So you can see that this is a book with a big cast of characters, and Joshua Henkin does a fine job of developing them. Drama and event are eschewed and instead, as the family mill about the locality, wasting time on holiday in the build-up to the memorial itself, we are witness to long, meandering conversations between them in which they conjure up the past, consider how Leo’s loss has affected them and struggle to find a way through emotional obstacles. There will be no great revelations, not even much in the way of change, for this is a portrait of a family in uncomfortable transition, and Henkin’s approach here is profoundly realistic.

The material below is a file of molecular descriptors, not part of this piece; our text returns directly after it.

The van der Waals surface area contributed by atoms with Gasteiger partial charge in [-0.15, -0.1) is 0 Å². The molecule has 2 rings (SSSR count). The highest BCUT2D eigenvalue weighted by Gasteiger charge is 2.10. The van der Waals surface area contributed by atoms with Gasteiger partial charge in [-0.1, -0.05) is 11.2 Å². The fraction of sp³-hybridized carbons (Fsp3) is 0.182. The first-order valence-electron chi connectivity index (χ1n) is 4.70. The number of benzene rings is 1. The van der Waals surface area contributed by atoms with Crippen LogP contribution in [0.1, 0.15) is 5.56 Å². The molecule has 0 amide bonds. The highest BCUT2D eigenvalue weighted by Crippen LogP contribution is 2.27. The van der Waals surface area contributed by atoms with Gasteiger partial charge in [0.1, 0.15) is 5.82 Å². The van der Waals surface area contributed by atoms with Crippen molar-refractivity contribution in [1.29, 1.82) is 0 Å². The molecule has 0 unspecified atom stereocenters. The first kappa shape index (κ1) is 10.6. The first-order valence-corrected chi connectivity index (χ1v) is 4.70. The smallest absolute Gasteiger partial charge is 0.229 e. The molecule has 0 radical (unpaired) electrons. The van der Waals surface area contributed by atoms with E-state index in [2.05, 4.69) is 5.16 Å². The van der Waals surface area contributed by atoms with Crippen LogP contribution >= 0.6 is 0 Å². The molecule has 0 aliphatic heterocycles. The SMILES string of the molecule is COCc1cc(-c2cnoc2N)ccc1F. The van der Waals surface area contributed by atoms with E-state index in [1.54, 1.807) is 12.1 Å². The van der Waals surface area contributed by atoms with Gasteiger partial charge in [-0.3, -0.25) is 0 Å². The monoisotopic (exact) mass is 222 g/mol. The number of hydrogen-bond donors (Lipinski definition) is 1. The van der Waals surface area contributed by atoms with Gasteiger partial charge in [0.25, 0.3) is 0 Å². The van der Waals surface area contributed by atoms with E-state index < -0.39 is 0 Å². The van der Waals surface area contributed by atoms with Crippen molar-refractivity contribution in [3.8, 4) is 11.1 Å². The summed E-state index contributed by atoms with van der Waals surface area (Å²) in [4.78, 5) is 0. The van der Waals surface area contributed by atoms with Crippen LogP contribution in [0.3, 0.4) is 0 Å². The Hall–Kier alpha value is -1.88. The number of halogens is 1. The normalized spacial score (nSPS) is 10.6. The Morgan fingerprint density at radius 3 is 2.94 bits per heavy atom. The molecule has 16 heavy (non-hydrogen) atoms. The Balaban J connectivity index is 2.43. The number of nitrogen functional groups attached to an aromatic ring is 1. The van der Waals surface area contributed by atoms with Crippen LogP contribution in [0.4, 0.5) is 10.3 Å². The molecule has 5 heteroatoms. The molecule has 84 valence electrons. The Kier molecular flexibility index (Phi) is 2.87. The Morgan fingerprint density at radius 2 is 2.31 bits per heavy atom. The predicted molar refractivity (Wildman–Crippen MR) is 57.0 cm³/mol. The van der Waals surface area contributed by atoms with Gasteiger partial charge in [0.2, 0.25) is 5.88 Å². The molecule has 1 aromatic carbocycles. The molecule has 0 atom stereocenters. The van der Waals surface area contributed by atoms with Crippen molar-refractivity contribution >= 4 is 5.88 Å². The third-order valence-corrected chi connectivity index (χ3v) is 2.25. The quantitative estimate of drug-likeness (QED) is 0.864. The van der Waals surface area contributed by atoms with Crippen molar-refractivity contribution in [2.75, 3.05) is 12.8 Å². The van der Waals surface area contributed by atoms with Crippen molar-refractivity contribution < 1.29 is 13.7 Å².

For me this was a psychologically astute novel and a brilliant portrait of the kind of unwitting ugliness that families indulge in during troubled times. The injunction to be true to oneself might not be so enthusiastically propounded if we saw often enough from the outside how flawed those selves may be. But for me, the delicate pace falls too often into stultification – just I suppose as nostalgia messes with real time – as conversational exchanges become vehicles for more and more back story, all of it contributing to a layered representation of family life, but at the expense of penetration into the events of the moment. It’s hard to look backwards in depth and keep an interesting, urgent conversation going in the foreground. Equally the possibilities for drama here, both emotional and political, are rich and it feels a little strange occasionally that Henkin doesn’t make as much as he could of his complex situation. However, this is a narrative of quality, without a graceless sentence in it, and it’s ambitious, too, in its refusal to sentimentalise or sensationalise. The peculiar way that grief is processed by behaviour as much as words is beautifully made manifest.